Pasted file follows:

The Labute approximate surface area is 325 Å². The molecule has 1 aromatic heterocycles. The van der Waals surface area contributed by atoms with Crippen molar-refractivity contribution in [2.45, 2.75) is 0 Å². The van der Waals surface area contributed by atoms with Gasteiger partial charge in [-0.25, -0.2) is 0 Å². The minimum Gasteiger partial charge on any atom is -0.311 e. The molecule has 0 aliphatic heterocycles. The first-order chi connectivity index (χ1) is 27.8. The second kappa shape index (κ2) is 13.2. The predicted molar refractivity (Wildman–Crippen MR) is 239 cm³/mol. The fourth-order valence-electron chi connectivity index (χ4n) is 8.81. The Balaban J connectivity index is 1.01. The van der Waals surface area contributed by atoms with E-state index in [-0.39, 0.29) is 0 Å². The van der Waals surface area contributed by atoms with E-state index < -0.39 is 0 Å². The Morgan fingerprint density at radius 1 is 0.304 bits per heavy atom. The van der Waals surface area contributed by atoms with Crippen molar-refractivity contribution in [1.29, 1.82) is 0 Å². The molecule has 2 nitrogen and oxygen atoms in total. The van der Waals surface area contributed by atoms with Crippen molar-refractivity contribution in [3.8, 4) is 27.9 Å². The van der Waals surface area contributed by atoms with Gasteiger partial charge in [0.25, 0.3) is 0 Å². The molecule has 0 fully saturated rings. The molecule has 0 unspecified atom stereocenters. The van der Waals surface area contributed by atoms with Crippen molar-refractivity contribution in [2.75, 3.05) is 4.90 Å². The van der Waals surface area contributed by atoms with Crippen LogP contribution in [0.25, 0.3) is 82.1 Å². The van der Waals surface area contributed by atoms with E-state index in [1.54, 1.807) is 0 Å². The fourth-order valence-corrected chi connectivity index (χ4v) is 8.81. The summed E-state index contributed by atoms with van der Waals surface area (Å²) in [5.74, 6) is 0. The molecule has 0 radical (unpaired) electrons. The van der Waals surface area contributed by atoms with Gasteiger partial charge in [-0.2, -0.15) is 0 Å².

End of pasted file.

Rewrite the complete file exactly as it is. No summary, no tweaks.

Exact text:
The Labute approximate surface area is 325 Å². The molecule has 1 aromatic heterocycles. The van der Waals surface area contributed by atoms with Crippen molar-refractivity contribution in [2.45, 2.75) is 0 Å². The van der Waals surface area contributed by atoms with Gasteiger partial charge in [-0.25, -0.2) is 0 Å². The minimum Gasteiger partial charge on any atom is -0.311 e. The molecule has 0 aliphatic heterocycles. The first-order chi connectivity index (χ1) is 27.8. The second kappa shape index (κ2) is 13.2. The predicted molar refractivity (Wildman–Crippen MR) is 239 cm³/mol. The fourth-order valence-electron chi connectivity index (χ4n) is 8.81. The Balaban J connectivity index is 1.01. The van der Waals surface area contributed by atoms with E-state index in [-0.39, 0.29) is 0 Å². The van der Waals surface area contributed by atoms with E-state index < -0.39 is 0 Å². The Morgan fingerprint density at radius 1 is 0.304 bits per heavy atom. The van der Waals surface area contributed by atoms with Crippen molar-refractivity contribution in [1.29, 1.82) is 0 Å². The molecule has 2 nitrogen and oxygen atoms in total. The van der Waals surface area contributed by atoms with Crippen molar-refractivity contribution in [3.8, 4) is 27.9 Å². The van der Waals surface area contributed by atoms with Gasteiger partial charge in [0.25, 0.3) is 0 Å². The molecule has 0 fully saturated rings. The molecule has 0 unspecified atom stereocenters. The van der Waals surface area contributed by atoms with Crippen molar-refractivity contribution in [2.75, 3.05) is 4.90 Å². The van der Waals surface area contributed by atoms with Crippen LogP contribution in [0.25, 0.3) is 82.1 Å². The van der Waals surface area contributed by atoms with E-state index in [1.54, 1.807) is 0 Å². The fourth-order valence-corrected chi connectivity index (χ4v) is 8.81. The summed E-state index contributed by atoms with van der Waals surface area (Å²) in [5.74, 6) is 0. The molecule has 0 radical (unpaired) electrons. The van der Waals surface area contributed by atoms with Gasteiger partial charge in [-0.2, -0.15) is 0 Å².